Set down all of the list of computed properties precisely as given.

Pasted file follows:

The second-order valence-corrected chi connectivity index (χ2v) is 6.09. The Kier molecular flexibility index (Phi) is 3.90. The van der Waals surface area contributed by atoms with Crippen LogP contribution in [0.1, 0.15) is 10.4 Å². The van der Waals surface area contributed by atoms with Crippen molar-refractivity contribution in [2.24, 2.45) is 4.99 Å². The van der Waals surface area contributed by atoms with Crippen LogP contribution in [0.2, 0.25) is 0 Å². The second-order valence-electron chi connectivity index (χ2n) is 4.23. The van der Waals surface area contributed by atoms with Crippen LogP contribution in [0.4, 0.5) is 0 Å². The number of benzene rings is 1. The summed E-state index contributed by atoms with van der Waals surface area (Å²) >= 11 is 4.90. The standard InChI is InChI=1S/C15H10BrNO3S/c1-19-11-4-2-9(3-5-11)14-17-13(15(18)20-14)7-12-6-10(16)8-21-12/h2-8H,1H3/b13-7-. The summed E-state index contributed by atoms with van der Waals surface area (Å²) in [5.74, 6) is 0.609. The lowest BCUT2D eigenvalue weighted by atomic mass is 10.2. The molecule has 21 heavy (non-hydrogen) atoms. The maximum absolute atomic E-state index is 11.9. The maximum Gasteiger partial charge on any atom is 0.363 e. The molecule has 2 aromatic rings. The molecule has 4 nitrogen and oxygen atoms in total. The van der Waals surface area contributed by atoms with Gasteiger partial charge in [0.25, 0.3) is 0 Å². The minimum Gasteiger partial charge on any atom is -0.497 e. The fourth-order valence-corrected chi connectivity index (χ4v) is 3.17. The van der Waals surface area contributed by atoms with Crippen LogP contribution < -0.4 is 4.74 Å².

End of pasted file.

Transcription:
The second-order valence-corrected chi connectivity index (χ2v) is 6.09. The Kier molecular flexibility index (Phi) is 3.90. The van der Waals surface area contributed by atoms with Crippen LogP contribution in [0.1, 0.15) is 10.4 Å². The van der Waals surface area contributed by atoms with Crippen molar-refractivity contribution in [2.24, 2.45) is 4.99 Å². The van der Waals surface area contributed by atoms with Crippen LogP contribution in [0.2, 0.25) is 0 Å². The second-order valence-electron chi connectivity index (χ2n) is 4.23. The van der Waals surface area contributed by atoms with Crippen LogP contribution in [0.4, 0.5) is 0 Å². The number of benzene rings is 1. The summed E-state index contributed by atoms with van der Waals surface area (Å²) >= 11 is 4.90. The standard InChI is InChI=1S/C15H10BrNO3S/c1-19-11-4-2-9(3-5-11)14-17-13(15(18)20-14)7-12-6-10(16)8-21-12/h2-8H,1H3/b13-7-. The summed E-state index contributed by atoms with van der Waals surface area (Å²) in [5.74, 6) is 0.609. The lowest BCUT2D eigenvalue weighted by atomic mass is 10.2. The molecule has 21 heavy (non-hydrogen) atoms. The maximum absolute atomic E-state index is 11.9. The maximum Gasteiger partial charge on any atom is 0.363 e. The molecule has 2 aromatic rings. The molecule has 4 nitrogen and oxygen atoms in total. The van der Waals surface area contributed by atoms with Gasteiger partial charge in [0.25, 0.3) is 0 Å². The minimum Gasteiger partial charge on any atom is -0.497 e. The fourth-order valence-corrected chi connectivity index (χ4v) is 3.17. The van der Waals surface area contributed by atoms with Crippen LogP contribution < -0.4 is 4.74 Å².